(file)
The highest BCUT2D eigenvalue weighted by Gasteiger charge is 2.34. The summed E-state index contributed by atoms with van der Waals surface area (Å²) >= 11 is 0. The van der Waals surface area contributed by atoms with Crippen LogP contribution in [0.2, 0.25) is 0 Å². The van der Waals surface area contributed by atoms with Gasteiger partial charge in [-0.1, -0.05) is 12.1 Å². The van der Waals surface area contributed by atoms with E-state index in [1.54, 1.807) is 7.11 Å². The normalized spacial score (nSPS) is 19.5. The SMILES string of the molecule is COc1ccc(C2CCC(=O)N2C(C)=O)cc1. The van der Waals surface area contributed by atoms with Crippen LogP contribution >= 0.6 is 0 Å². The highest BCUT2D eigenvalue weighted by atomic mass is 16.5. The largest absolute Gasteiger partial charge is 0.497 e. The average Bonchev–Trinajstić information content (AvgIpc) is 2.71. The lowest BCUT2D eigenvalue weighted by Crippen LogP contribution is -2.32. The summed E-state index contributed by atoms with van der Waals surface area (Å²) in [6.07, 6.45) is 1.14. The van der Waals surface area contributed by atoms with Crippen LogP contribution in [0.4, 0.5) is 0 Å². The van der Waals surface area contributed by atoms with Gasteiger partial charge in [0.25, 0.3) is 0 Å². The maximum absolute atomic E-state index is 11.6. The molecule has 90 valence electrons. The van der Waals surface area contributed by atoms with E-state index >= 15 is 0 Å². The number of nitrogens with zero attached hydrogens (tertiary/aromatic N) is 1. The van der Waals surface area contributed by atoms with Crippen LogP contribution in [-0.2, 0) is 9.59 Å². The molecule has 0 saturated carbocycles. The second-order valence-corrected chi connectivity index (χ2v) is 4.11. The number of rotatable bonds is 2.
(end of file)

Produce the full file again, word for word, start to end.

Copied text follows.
The highest BCUT2D eigenvalue weighted by Gasteiger charge is 2.34. The summed E-state index contributed by atoms with van der Waals surface area (Å²) >= 11 is 0. The van der Waals surface area contributed by atoms with Crippen LogP contribution in [0.2, 0.25) is 0 Å². The van der Waals surface area contributed by atoms with Gasteiger partial charge in [-0.1, -0.05) is 12.1 Å². The van der Waals surface area contributed by atoms with E-state index in [1.54, 1.807) is 7.11 Å². The normalized spacial score (nSPS) is 19.5. The SMILES string of the molecule is COc1ccc(C2CCC(=O)N2C(C)=O)cc1. The van der Waals surface area contributed by atoms with Crippen LogP contribution >= 0.6 is 0 Å². The highest BCUT2D eigenvalue weighted by atomic mass is 16.5. The largest absolute Gasteiger partial charge is 0.497 e. The average Bonchev–Trinajstić information content (AvgIpc) is 2.71. The lowest BCUT2D eigenvalue weighted by Crippen LogP contribution is -2.32. The summed E-state index contributed by atoms with van der Waals surface area (Å²) in [6.07, 6.45) is 1.14. The van der Waals surface area contributed by atoms with Crippen LogP contribution in [0.4, 0.5) is 0 Å². The van der Waals surface area contributed by atoms with Gasteiger partial charge in [0.25, 0.3) is 0 Å². The maximum absolute atomic E-state index is 11.6. The molecule has 90 valence electrons. The van der Waals surface area contributed by atoms with E-state index >= 15 is 0 Å². The number of nitrogens with zero attached hydrogens (tertiary/aromatic N) is 1. The van der Waals surface area contributed by atoms with Crippen LogP contribution in [-0.2, 0) is 9.59 Å². The molecule has 0 saturated carbocycles. The second-order valence-corrected chi connectivity index (χ2v) is 4.11. The number of rotatable bonds is 2.